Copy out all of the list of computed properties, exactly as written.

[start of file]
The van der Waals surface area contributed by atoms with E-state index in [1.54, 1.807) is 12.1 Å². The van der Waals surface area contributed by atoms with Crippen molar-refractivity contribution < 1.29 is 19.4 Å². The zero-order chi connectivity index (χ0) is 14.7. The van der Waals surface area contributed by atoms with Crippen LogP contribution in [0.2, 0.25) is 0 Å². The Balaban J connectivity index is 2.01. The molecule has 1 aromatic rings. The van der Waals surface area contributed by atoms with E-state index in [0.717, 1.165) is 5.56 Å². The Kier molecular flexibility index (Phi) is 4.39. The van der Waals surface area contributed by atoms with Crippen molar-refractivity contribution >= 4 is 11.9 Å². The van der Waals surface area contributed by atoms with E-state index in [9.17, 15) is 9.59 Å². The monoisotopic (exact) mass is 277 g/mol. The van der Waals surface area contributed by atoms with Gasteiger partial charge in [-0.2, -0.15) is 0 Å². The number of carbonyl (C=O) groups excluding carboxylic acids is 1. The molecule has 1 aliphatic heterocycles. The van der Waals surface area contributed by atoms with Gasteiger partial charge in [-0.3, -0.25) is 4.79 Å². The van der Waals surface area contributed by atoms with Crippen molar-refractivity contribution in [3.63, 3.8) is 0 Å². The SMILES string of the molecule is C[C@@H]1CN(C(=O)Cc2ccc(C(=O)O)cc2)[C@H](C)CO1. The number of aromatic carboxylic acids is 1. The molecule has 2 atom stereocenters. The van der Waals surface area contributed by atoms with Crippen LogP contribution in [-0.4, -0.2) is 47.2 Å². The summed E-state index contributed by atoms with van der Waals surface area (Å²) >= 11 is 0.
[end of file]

The van der Waals surface area contributed by atoms with E-state index in [1.54, 1.807) is 12.1 Å². The van der Waals surface area contributed by atoms with Crippen molar-refractivity contribution < 1.29 is 19.4 Å². The zero-order chi connectivity index (χ0) is 14.7. The van der Waals surface area contributed by atoms with Crippen LogP contribution in [0.2, 0.25) is 0 Å². The Balaban J connectivity index is 2.01. The molecule has 1 aromatic rings. The van der Waals surface area contributed by atoms with E-state index in [0.717, 1.165) is 5.56 Å². The Kier molecular flexibility index (Phi) is 4.39. The van der Waals surface area contributed by atoms with Crippen molar-refractivity contribution >= 4 is 11.9 Å². The van der Waals surface area contributed by atoms with E-state index in [9.17, 15) is 9.59 Å². The monoisotopic (exact) mass is 277 g/mol. The van der Waals surface area contributed by atoms with Gasteiger partial charge in [-0.2, -0.15) is 0 Å². The number of carbonyl (C=O) groups excluding carboxylic acids is 1. The molecule has 1 aliphatic heterocycles. The van der Waals surface area contributed by atoms with Gasteiger partial charge in [-0.3, -0.25) is 4.79 Å². The van der Waals surface area contributed by atoms with Crippen molar-refractivity contribution in [3.63, 3.8) is 0 Å². The SMILES string of the molecule is C[C@@H]1CN(C(=O)Cc2ccc(C(=O)O)cc2)[C@H](C)CO1. The number of aromatic carboxylic acids is 1. The molecule has 2 atom stereocenters. The van der Waals surface area contributed by atoms with Crippen LogP contribution in [-0.4, -0.2) is 47.2 Å². The summed E-state index contributed by atoms with van der Waals surface area (Å²) >= 11 is 0.